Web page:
On Ci as a “Unique Genre” in Classical Novels and Operas

Social Sciences in China (Chinese Edition)

No.11, 2015


On Ci as a “Unique Genre” in Classical Novels and Operas



Ye Ye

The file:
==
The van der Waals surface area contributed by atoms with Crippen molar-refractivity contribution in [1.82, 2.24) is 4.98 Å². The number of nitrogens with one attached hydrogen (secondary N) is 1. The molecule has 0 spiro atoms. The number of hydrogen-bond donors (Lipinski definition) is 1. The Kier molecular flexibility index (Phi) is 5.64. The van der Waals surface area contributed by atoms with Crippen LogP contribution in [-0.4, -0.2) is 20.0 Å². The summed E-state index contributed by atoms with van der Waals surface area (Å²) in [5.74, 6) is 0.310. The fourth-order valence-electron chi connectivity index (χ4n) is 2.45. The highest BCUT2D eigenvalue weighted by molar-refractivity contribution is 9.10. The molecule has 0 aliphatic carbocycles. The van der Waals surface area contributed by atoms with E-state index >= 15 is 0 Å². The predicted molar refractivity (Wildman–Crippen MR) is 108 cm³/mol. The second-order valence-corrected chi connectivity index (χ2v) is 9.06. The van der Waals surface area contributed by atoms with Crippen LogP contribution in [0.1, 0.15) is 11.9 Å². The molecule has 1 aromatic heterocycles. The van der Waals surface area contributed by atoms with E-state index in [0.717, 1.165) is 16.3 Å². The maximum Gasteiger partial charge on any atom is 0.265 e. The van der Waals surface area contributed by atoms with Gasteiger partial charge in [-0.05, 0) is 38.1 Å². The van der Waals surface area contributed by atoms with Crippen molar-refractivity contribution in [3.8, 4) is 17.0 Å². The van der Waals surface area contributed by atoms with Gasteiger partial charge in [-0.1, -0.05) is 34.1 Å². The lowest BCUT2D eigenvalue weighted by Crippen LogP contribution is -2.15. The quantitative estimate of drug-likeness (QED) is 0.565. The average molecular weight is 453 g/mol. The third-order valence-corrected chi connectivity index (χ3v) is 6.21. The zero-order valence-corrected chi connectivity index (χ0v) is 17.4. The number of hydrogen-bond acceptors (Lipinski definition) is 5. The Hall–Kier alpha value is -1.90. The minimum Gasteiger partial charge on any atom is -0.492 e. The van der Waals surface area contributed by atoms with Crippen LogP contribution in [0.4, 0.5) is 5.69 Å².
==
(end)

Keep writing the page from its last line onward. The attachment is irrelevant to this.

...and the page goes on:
The ci in classical Chinese novels and operas can be classified into the two general types: “texts fitting many forms” and “forms fitting many texts.” The differences derive from the literati tradition of composition as against the tradition of operatic performance. The ci, as a newly risen star in the poetic firmament, possessed not only the normal functions of the previous shige (诗歌), but also some unique features unlike those of shige. For example, the yinkuo (檃括) style in the opening scenes of southern opera and chuanqi (传奇) opera, and the qingzhi (情致) verse in Ming novels written in the classical language all inherited and developed the Song ci tradition, vividly demonstrating why the Song called ci “a unique genre.” At the same time, the symbiotic growth of opera and the classical novel enabled such ci traditions as yinkuo and qingzhi to become popular in other narrative forms. We can see a hidden clue to the transformation of classical narrative literature in the development of Yuan and Ming ci in the form of a shift from the ci of performers to the ci of literati in novels and operas of the period. Their inheritance from and reference to the ci of Tang and Song literati, in contrast to the total decline of ci during the Yuan and Ming dynasties, may provide a useful supplement to the history of literati ci after the Southern Song dynasty.